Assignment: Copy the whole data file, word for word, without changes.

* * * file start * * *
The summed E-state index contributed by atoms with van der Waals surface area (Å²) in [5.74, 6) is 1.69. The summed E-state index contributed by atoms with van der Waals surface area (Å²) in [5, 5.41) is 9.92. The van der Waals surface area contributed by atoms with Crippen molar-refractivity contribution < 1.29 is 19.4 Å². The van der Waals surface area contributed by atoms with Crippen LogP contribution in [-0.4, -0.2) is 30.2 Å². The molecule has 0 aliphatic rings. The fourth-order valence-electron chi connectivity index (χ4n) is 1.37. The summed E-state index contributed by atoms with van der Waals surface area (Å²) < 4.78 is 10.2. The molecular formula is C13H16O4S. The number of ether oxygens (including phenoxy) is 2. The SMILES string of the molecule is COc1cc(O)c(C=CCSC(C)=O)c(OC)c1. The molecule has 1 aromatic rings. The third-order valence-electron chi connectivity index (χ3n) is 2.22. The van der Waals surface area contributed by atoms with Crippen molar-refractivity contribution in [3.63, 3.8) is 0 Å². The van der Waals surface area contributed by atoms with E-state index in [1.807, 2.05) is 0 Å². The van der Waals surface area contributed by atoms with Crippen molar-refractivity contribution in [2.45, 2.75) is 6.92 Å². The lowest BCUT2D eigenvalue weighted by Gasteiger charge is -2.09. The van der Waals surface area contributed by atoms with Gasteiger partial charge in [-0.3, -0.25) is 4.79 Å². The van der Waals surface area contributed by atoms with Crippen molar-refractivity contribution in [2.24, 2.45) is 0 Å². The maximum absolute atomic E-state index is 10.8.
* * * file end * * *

The summed E-state index contributed by atoms with van der Waals surface area (Å²) in [5.74, 6) is 1.69. The summed E-state index contributed by atoms with van der Waals surface area (Å²) in [5, 5.41) is 9.92. The van der Waals surface area contributed by atoms with Crippen molar-refractivity contribution < 1.29 is 19.4 Å². The van der Waals surface area contributed by atoms with Crippen LogP contribution in [-0.4, -0.2) is 30.2 Å². The molecule has 0 aliphatic rings. The fourth-order valence-electron chi connectivity index (χ4n) is 1.37. The summed E-state index contributed by atoms with van der Waals surface area (Å²) < 4.78 is 10.2. The molecular formula is C13H16O4S. The number of ether oxygens (including phenoxy) is 2. The SMILES string of the molecule is COc1cc(O)c(C=CCSC(C)=O)c(OC)c1. The molecule has 1 aromatic rings. The third-order valence-electron chi connectivity index (χ3n) is 2.22. The van der Waals surface area contributed by atoms with Crippen molar-refractivity contribution in [3.63, 3.8) is 0 Å². The van der Waals surface area contributed by atoms with E-state index in [1.807, 2.05) is 0 Å². The van der Waals surface area contributed by atoms with Crippen molar-refractivity contribution in [2.45, 2.75) is 6.92 Å². The lowest BCUT2D eigenvalue weighted by Gasteiger charge is -2.09. The van der Waals surface area contributed by atoms with Gasteiger partial charge in [-0.3, -0.25) is 4.79 Å². The van der Waals surface area contributed by atoms with Crippen molar-refractivity contribution in [2.24, 2.45) is 0 Å². The maximum absolute atomic E-state index is 10.8.